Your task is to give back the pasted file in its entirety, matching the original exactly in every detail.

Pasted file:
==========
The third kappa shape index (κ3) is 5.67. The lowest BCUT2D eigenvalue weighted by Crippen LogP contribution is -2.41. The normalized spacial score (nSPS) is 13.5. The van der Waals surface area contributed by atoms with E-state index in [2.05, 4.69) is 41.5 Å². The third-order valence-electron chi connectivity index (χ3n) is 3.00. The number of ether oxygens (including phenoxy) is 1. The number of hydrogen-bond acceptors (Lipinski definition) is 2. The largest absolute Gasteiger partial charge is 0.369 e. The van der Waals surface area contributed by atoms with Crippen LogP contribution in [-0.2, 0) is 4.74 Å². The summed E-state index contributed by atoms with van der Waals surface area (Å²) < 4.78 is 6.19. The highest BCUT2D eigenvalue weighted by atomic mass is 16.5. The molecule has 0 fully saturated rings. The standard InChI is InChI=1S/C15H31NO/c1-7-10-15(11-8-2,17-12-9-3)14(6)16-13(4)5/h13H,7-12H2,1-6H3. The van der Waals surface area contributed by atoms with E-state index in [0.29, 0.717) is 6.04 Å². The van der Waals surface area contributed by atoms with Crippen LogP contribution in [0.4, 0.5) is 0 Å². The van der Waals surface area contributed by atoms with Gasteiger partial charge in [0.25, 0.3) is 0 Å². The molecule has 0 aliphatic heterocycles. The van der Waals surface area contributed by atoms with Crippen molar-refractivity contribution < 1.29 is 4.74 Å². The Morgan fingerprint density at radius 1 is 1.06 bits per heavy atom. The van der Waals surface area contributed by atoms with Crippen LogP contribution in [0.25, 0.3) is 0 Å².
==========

The third kappa shape index (κ3) is 5.67. The lowest BCUT2D eigenvalue weighted by Crippen LogP contribution is -2.41. The normalized spacial score (nSPS) is 13.5. The van der Waals surface area contributed by atoms with E-state index in [2.05, 4.69) is 41.5 Å². The third-order valence-electron chi connectivity index (χ3n) is 3.00. The number of ether oxygens (including phenoxy) is 1. The number of hydrogen-bond acceptors (Lipinski definition) is 2. The largest absolute Gasteiger partial charge is 0.369 e. The van der Waals surface area contributed by atoms with Crippen LogP contribution in [-0.2, 0) is 4.74 Å². The summed E-state index contributed by atoms with van der Waals surface area (Å²) < 4.78 is 6.19. The highest BCUT2D eigenvalue weighted by atomic mass is 16.5. The molecule has 0 fully saturated rings. The standard InChI is InChI=1S/C15H31NO/c1-7-10-15(11-8-2,17-12-9-3)14(6)16-13(4)5/h13H,7-12H2,1-6H3. The van der Waals surface area contributed by atoms with E-state index in [0.29, 0.717) is 6.04 Å². The van der Waals surface area contributed by atoms with Crippen LogP contribution in [0.4, 0.5) is 0 Å². The van der Waals surface area contributed by atoms with Gasteiger partial charge in [0.25, 0.3) is 0 Å². The molecule has 0 aliphatic heterocycles. The van der Waals surface area contributed by atoms with Crippen molar-refractivity contribution < 1.29 is 4.74 Å². The Morgan fingerprint density at radius 1 is 1.06 bits per heavy atom. The van der Waals surface area contributed by atoms with Crippen LogP contribution in [0.25, 0.3) is 0 Å².